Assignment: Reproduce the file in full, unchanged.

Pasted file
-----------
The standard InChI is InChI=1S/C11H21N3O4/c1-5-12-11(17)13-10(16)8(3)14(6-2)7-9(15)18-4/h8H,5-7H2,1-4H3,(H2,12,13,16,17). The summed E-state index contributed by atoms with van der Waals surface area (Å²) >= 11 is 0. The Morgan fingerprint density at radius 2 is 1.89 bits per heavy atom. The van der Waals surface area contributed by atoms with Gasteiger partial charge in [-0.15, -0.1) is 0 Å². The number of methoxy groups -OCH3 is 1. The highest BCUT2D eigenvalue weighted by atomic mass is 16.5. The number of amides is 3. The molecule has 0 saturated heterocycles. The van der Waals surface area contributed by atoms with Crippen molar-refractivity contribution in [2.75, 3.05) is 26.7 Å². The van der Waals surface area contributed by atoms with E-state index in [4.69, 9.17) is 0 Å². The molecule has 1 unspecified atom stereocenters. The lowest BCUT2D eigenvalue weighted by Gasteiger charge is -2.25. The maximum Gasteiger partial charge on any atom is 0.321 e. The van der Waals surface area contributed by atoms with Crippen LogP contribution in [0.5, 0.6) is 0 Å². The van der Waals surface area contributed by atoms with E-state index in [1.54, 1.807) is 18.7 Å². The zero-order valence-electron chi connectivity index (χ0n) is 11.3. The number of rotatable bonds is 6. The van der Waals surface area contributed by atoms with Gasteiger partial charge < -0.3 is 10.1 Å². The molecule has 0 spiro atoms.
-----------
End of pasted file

The standard InChI is InChI=1S/C11H21N3O4/c1-5-12-11(17)13-10(16)8(3)14(6-2)7-9(15)18-4/h8H,5-7H2,1-4H3,(H2,12,13,16,17). The summed E-state index contributed by atoms with van der Waals surface area (Å²) >= 11 is 0. The Morgan fingerprint density at radius 2 is 1.89 bits per heavy atom. The van der Waals surface area contributed by atoms with Gasteiger partial charge in [-0.15, -0.1) is 0 Å². The number of methoxy groups -OCH3 is 1. The highest BCUT2D eigenvalue weighted by atomic mass is 16.5. The number of amides is 3. The molecule has 0 saturated heterocycles. The van der Waals surface area contributed by atoms with Crippen molar-refractivity contribution in [2.75, 3.05) is 26.7 Å². The van der Waals surface area contributed by atoms with E-state index in [4.69, 9.17) is 0 Å². The molecule has 1 unspecified atom stereocenters. The lowest BCUT2D eigenvalue weighted by Gasteiger charge is -2.25. The maximum Gasteiger partial charge on any atom is 0.321 e. The van der Waals surface area contributed by atoms with Crippen LogP contribution in [0.5, 0.6) is 0 Å². The van der Waals surface area contributed by atoms with E-state index in [1.54, 1.807) is 18.7 Å². The zero-order valence-electron chi connectivity index (χ0n) is 11.3. The number of rotatable bonds is 6. The van der Waals surface area contributed by atoms with Gasteiger partial charge < -0.3 is 10.1 Å². The molecule has 0 spiro atoms.